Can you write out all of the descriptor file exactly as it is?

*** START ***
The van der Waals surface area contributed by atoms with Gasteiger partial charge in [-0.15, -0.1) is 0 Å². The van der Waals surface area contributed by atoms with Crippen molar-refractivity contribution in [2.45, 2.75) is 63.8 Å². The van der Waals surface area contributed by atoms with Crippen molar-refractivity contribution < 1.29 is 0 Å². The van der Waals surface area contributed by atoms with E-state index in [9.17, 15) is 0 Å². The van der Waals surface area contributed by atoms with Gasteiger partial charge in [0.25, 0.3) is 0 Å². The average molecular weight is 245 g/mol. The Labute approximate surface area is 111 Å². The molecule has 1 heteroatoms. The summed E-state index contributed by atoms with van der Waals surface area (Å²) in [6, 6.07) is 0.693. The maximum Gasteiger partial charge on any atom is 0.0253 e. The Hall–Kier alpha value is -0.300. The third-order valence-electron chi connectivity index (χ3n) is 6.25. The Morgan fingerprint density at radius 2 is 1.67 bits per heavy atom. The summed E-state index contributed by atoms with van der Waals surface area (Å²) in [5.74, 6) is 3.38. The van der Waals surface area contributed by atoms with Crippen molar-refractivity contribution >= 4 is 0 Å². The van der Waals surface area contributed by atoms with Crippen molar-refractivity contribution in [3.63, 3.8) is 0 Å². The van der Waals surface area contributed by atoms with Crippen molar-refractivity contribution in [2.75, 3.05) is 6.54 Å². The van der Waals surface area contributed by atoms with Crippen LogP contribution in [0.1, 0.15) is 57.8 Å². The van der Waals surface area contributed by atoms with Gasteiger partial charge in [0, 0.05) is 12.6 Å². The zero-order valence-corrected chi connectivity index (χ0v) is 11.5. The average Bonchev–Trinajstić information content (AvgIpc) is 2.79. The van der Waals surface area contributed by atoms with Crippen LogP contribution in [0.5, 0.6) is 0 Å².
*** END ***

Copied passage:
The van der Waals surface area contributed by atoms with Gasteiger partial charge in [-0.15, -0.1) is 0 Å². The van der Waals surface area contributed by atoms with Crippen molar-refractivity contribution in [2.45, 2.75) is 63.8 Å². The van der Waals surface area contributed by atoms with Crippen molar-refractivity contribution < 1.29 is 0 Å². The van der Waals surface area contributed by atoms with E-state index in [9.17, 15) is 0 Å². The van der Waals surface area contributed by atoms with Gasteiger partial charge in [0.25, 0.3) is 0 Å². The average molecular weight is 245 g/mol. The Labute approximate surface area is 111 Å². The molecule has 1 heteroatoms. The summed E-state index contributed by atoms with van der Waals surface area (Å²) in [6, 6.07) is 0.693. The maximum Gasteiger partial charge on any atom is 0.0253 e. The Hall–Kier alpha value is -0.300. The third-order valence-electron chi connectivity index (χ3n) is 6.25. The Morgan fingerprint density at radius 2 is 1.67 bits per heavy atom. The summed E-state index contributed by atoms with van der Waals surface area (Å²) in [5.74, 6) is 3.38. The van der Waals surface area contributed by atoms with Crippen molar-refractivity contribution >= 4 is 0 Å². The van der Waals surface area contributed by atoms with Crippen molar-refractivity contribution in [3.63, 3.8) is 0 Å². The van der Waals surface area contributed by atoms with Crippen molar-refractivity contribution in [2.75, 3.05) is 6.54 Å². The van der Waals surface area contributed by atoms with Crippen LogP contribution in [0.1, 0.15) is 57.8 Å². The van der Waals surface area contributed by atoms with Gasteiger partial charge in [0, 0.05) is 12.6 Å². The zero-order valence-corrected chi connectivity index (χ0v) is 11.5. The average Bonchev–Trinajstić information content (AvgIpc) is 2.79. The van der Waals surface area contributed by atoms with Crippen LogP contribution in [0.5, 0.6) is 0 Å².